1. A method of identifying a distracting element in an image, said method comprising: determining a visual attention map for the image, said visual attention map 5 representing one or more regions of the image, at least one of said regions corresponding to at least a portion of a subject of the image; determining a salient region map for the image, said salient region map comprising a distribution of visual attraction values defining one or more further regions of the image, said one or more further regions being categorised as salient; and 10 identifying a distracting element in said image based on a difference between the visual attention map and the salient region map, wherein said distracting element corresponds to at least one of the salient regions.
2. The method according to claim 1, wherein the distracting element is identified by 15 determining an intersection between the visual attention map and the salient region map.
3. The method according to claim 1, wherein the regions represented by the visual attention map depend on content of the image. 20
4. The method according to claim 1, wherein the regions represented by the visual attention map correspond to high-level features of the image.
5. The method according to claim 1, wherein the regions represented by the visual attention map depend on an intended observer of the image. 25 P009036 Speci Final (5817109vl) - 29
6. The method according to claim 1, wherein an inverse of the visual attention map is intersected with the salient region map to determine the intersection.
7. The method according to claim 1, wherein the salient region map and the visual 5 attention map are binary.
8. The method according to claim 1, further comprising performing a connected component analysis on the intersection. 10
9. The method according to claim 1, wherein the visual attention map is determined using eye tracking.
10. The method according to claim 1, wherein the salient region map is determined using eye tracking. 15
11. An apparatus for identifying a distracting element in an image, said apparatus comprising: means for determining a visual attention map for the image, said visual attention map representing one or more regions of the image, at least one of said regions corresponding to at 20 least a portion of a subject of the image; means for determining a salient region map for the image, said salient region map comprising a distribution of visual attraction values defining one or more further regions of the image, said one or more further regions being categorised as salient; and P009036 SpeciFinal (5817109v) -30 means for identifying a distracting element in said image based on a difference between the visual attention map and the salient region map, wherein said distracting element corresponds to at least one of the salient regions. 5
12. A system for identifying a distracting element in an image, said system comprising: a memory for storing data and a computer program; a processor coupled to said memory for executing said computer program, said computer program comprising instructions for: determining a visual attention map for the image, said visual attention map 10 representing one or more regions of the image, at least one of said regions corresponding to at least a portion of a subject of the image; determining a salient region map for the image, said salient region map comprising a distribution of visual attraction values defining one or more further regions of the image, said one or more further regions being categorised as salient; and 15 identifying a distracting element in said image based on a difference between the visual attention map and the salient region map, wherein said distracting element corresponds to at least one of the salient regions.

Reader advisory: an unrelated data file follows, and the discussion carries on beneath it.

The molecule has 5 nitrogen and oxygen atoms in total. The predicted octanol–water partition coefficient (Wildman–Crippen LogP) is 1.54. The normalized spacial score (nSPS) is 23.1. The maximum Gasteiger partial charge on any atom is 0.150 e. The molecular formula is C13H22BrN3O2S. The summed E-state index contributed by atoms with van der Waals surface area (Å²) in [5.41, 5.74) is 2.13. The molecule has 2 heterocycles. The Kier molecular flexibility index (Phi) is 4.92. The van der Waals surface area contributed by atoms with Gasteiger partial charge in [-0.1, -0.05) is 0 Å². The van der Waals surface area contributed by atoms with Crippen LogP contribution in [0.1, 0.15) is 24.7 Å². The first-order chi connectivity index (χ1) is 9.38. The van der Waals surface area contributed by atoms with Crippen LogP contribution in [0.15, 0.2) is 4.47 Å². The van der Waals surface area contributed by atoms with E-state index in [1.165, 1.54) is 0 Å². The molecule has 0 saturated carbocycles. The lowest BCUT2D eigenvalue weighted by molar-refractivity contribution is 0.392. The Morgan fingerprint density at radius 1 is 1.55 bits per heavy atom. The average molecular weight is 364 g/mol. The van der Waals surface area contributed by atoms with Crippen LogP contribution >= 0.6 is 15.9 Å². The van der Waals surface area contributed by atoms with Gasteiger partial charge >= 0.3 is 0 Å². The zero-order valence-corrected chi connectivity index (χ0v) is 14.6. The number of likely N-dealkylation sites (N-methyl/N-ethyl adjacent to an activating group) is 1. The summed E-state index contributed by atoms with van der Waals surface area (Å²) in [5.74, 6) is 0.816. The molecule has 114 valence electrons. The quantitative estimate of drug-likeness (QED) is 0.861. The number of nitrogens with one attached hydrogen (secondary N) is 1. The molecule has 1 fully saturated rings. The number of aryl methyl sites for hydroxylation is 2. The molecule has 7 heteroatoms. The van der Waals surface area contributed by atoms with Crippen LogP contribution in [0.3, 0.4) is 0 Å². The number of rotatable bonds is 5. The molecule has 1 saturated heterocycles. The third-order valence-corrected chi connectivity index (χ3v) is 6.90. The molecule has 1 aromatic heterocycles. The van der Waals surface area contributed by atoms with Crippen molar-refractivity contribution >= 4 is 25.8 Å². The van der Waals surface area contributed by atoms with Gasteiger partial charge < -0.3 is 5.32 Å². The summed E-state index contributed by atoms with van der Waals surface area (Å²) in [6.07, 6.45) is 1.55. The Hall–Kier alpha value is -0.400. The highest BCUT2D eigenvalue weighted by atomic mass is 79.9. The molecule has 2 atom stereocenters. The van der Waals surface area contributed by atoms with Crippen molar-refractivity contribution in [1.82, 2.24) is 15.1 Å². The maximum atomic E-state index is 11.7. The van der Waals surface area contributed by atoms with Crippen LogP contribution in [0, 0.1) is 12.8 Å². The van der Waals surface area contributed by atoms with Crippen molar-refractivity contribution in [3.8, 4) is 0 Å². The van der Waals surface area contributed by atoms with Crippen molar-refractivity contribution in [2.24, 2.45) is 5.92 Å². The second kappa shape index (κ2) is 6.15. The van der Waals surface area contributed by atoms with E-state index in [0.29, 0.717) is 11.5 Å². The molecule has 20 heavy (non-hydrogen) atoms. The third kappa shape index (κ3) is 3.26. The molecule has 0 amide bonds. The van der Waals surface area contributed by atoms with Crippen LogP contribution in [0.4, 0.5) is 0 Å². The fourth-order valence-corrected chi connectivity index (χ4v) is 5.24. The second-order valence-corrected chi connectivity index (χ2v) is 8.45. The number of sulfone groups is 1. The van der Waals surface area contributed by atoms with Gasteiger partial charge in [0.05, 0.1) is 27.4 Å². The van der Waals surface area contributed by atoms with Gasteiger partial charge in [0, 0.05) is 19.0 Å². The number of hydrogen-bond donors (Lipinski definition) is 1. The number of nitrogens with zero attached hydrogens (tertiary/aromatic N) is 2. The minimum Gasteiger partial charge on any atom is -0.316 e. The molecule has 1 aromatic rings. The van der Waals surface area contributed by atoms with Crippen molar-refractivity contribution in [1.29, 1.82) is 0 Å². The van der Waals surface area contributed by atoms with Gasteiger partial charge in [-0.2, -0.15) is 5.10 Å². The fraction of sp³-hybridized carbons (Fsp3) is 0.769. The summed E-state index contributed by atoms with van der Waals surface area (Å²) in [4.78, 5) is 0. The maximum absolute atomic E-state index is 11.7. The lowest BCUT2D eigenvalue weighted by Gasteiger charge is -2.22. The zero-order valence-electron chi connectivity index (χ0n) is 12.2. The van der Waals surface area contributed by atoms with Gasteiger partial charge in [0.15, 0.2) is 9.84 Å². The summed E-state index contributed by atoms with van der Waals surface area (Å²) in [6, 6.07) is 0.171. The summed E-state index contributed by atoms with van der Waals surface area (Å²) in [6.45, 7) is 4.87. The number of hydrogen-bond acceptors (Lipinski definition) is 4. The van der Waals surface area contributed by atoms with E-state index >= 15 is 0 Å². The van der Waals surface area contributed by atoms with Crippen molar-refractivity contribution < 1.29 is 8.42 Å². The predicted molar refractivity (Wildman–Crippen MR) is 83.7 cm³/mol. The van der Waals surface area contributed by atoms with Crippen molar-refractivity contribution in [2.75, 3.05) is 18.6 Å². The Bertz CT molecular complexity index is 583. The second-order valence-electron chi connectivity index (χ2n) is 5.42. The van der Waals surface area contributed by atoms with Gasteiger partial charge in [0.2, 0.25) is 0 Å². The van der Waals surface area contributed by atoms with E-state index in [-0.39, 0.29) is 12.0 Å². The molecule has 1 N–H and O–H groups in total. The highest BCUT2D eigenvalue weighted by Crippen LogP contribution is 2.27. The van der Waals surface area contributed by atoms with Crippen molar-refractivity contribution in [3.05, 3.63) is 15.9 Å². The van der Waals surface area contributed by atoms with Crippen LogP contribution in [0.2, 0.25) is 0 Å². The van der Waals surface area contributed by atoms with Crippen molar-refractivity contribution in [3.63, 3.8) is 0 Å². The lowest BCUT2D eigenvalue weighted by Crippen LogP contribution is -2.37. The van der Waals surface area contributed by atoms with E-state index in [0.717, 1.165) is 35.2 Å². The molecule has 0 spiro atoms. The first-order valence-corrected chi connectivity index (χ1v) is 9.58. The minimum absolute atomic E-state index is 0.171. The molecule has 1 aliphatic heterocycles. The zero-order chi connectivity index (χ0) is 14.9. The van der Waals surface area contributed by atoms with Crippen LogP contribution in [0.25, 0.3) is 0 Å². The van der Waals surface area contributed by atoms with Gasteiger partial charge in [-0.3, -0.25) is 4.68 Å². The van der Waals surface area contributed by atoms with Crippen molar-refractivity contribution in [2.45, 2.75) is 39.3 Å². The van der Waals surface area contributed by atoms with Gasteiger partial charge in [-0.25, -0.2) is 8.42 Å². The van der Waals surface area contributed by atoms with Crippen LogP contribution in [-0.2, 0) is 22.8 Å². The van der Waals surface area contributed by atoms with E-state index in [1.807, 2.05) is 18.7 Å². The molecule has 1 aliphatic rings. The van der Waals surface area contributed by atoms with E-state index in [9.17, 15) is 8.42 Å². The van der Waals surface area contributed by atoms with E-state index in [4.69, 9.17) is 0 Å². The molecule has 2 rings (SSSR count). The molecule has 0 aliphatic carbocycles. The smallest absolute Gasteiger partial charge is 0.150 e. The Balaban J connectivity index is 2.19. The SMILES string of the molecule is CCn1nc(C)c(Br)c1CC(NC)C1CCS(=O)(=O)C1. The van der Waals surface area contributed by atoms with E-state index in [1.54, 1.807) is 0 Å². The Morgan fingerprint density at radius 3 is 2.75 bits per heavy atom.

13. A computer readable medium having recorded thereon a computer program for 20 identifying a distracting element in an image, said program comprising: code for determining a visual attention map for the image, said visual attention map representing one or more regions of the image, at least one of said regions corresponding to at least a portion of a subject of the image; P009036_Speci Final (5817109v) - 31 code for determining a salient region map for the image, said salient region map comprising a distribution of visual attraction values defining one or more further regions of the image, said one or more further regions being categorised as salient; and code for identifying a distracting element in said image based on a difference between 5 the visual attention map and the salient region map, wherein said distracting element corresponds to at least one of the salient regions.
14. A method of identifying a distracting element in an image, said method being substantially as herein before described with reference to any one of the embodiments as that 10 embodiment is shown in the accompanying drawings.
15. An apparatus for identifying a distracting element in an image, said apparatus being substantially as herein before described with reference to any one of the embodiments as that embodiment is shown in the accompanying drawings. 15
16. A system for identifying a distracting element in an image, said system being substantially as herein before described with reference to any one of the embodiments as that embodiment is shown in the accompanying drawings. 20
17. A computer readable medium having recorded thereon a computer program for identifying a distracting element in an image, said program being substantially as herein before described with reference to any one of the embodiments as that embodiment is shown in the accompanying drawings. 25 P009036_SpeciFinal (5817109vl) -32 CANON KABUSHIKI KAISHA Patent Attorneys for the Applicant SPRUSON&FERGUSON P009036_SpeciFinal (5817109vl)